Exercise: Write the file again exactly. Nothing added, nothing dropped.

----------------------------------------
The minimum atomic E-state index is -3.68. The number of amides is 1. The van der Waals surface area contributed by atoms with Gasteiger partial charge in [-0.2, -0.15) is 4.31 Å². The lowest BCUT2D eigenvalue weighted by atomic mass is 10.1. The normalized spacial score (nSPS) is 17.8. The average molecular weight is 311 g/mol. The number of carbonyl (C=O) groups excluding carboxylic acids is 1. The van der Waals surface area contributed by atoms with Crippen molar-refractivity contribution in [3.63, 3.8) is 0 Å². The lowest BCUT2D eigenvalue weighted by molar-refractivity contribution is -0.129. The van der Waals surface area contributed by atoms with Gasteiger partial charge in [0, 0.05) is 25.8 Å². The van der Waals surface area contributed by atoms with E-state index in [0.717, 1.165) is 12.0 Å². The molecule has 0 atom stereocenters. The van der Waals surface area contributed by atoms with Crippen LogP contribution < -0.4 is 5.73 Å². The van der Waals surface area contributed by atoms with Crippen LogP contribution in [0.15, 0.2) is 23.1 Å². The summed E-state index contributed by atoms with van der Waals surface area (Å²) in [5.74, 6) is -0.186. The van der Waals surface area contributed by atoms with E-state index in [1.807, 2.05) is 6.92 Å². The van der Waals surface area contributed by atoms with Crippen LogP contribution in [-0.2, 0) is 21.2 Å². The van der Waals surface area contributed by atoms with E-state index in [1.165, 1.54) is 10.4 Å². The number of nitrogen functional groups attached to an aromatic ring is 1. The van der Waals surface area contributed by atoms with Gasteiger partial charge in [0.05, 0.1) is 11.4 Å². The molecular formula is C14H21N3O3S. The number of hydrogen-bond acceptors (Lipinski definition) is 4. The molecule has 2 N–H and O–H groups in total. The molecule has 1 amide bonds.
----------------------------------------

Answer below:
The minimum atomic E-state index is -3.68. The number of amides is 1. The van der Waals surface area contributed by atoms with Gasteiger partial charge in [-0.2, -0.15) is 4.31 Å². The lowest BCUT2D eigenvalue weighted by atomic mass is 10.1. The normalized spacial score (nSPS) is 17.8. The average molecular weight is 311 g/mol. The number of carbonyl (C=O) groups excluding carboxylic acids is 1. The van der Waals surface area contributed by atoms with Crippen molar-refractivity contribution in [3.63, 3.8) is 0 Å². The lowest BCUT2D eigenvalue weighted by molar-refractivity contribution is -0.129. The van der Waals surface area contributed by atoms with Gasteiger partial charge in [0, 0.05) is 25.8 Å². The van der Waals surface area contributed by atoms with E-state index in [0.717, 1.165) is 12.0 Å². The molecule has 0 atom stereocenters. The van der Waals surface area contributed by atoms with Crippen LogP contribution < -0.4 is 5.73 Å². The van der Waals surface area contributed by atoms with Crippen LogP contribution in [0.15, 0.2) is 23.1 Å². The summed E-state index contributed by atoms with van der Waals surface area (Å²) in [5.74, 6) is -0.186. The van der Waals surface area contributed by atoms with E-state index in [1.807, 2.05) is 6.92 Å². The van der Waals surface area contributed by atoms with Crippen LogP contribution in [-0.2, 0) is 21.2 Å². The van der Waals surface area contributed by atoms with E-state index in [1.165, 1.54) is 10.4 Å². The number of nitrogen functional groups attached to an aromatic ring is 1. The van der Waals surface area contributed by atoms with Gasteiger partial charge in [0.05, 0.1) is 11.4 Å². The molecular formula is C14H21N3O3S. The number of hydrogen-bond acceptors (Lipinski definition) is 4. The molecule has 2 N–H and O–H groups in total. The molecule has 1 amide bonds.